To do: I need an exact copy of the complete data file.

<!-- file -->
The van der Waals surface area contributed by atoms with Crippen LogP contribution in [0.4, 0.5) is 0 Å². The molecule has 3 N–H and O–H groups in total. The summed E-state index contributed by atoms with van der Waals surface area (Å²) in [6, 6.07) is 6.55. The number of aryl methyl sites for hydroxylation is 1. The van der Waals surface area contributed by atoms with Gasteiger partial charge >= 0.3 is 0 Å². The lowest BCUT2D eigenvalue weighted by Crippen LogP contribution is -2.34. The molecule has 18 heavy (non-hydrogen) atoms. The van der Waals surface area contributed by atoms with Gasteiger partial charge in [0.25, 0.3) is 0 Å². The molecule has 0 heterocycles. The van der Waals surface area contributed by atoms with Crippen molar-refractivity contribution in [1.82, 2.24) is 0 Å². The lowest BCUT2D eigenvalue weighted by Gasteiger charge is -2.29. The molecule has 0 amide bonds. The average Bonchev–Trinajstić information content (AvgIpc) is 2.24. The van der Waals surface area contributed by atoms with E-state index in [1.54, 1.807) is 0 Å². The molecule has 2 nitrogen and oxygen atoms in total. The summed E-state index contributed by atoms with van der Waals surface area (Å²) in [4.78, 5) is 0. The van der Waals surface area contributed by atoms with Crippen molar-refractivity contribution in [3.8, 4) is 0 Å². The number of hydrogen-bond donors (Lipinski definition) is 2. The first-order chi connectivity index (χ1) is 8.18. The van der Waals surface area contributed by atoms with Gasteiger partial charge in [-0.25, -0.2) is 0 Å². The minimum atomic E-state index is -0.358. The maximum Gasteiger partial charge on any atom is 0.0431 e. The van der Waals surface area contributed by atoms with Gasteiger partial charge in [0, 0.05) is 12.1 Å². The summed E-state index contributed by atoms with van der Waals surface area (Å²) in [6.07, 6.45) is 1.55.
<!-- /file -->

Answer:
The van der Waals surface area contributed by atoms with Crippen LogP contribution in [0.4, 0.5) is 0 Å². The molecule has 3 N–H and O–H groups in total. The summed E-state index contributed by atoms with van der Waals surface area (Å²) in [6, 6.07) is 6.55. The number of aryl methyl sites for hydroxylation is 1. The van der Waals surface area contributed by atoms with Gasteiger partial charge >= 0.3 is 0 Å². The lowest BCUT2D eigenvalue weighted by Crippen LogP contribution is -2.34. The molecule has 18 heavy (non-hydrogen) atoms. The van der Waals surface area contributed by atoms with Gasteiger partial charge in [0.25, 0.3) is 0 Å². The molecule has 0 heterocycles. The van der Waals surface area contributed by atoms with Crippen molar-refractivity contribution in [1.82, 2.24) is 0 Å². The lowest BCUT2D eigenvalue weighted by Gasteiger charge is -2.29. The molecule has 0 amide bonds. The average Bonchev–Trinajstić information content (AvgIpc) is 2.24. The van der Waals surface area contributed by atoms with E-state index in [1.54, 1.807) is 0 Å². The molecule has 2 nitrogen and oxygen atoms in total. The summed E-state index contributed by atoms with van der Waals surface area (Å²) in [4.78, 5) is 0. The van der Waals surface area contributed by atoms with Crippen molar-refractivity contribution in [3.8, 4) is 0 Å². The number of hydrogen-bond donors (Lipinski definition) is 2. The first-order chi connectivity index (χ1) is 8.18. The van der Waals surface area contributed by atoms with Gasteiger partial charge in [-0.25, -0.2) is 0 Å². The minimum atomic E-state index is -0.358. The maximum Gasteiger partial charge on any atom is 0.0431 e. The van der Waals surface area contributed by atoms with Gasteiger partial charge in [0, 0.05) is 12.1 Å². The summed E-state index contributed by atoms with van der Waals surface area (Å²) in [6.07, 6.45) is 1.55.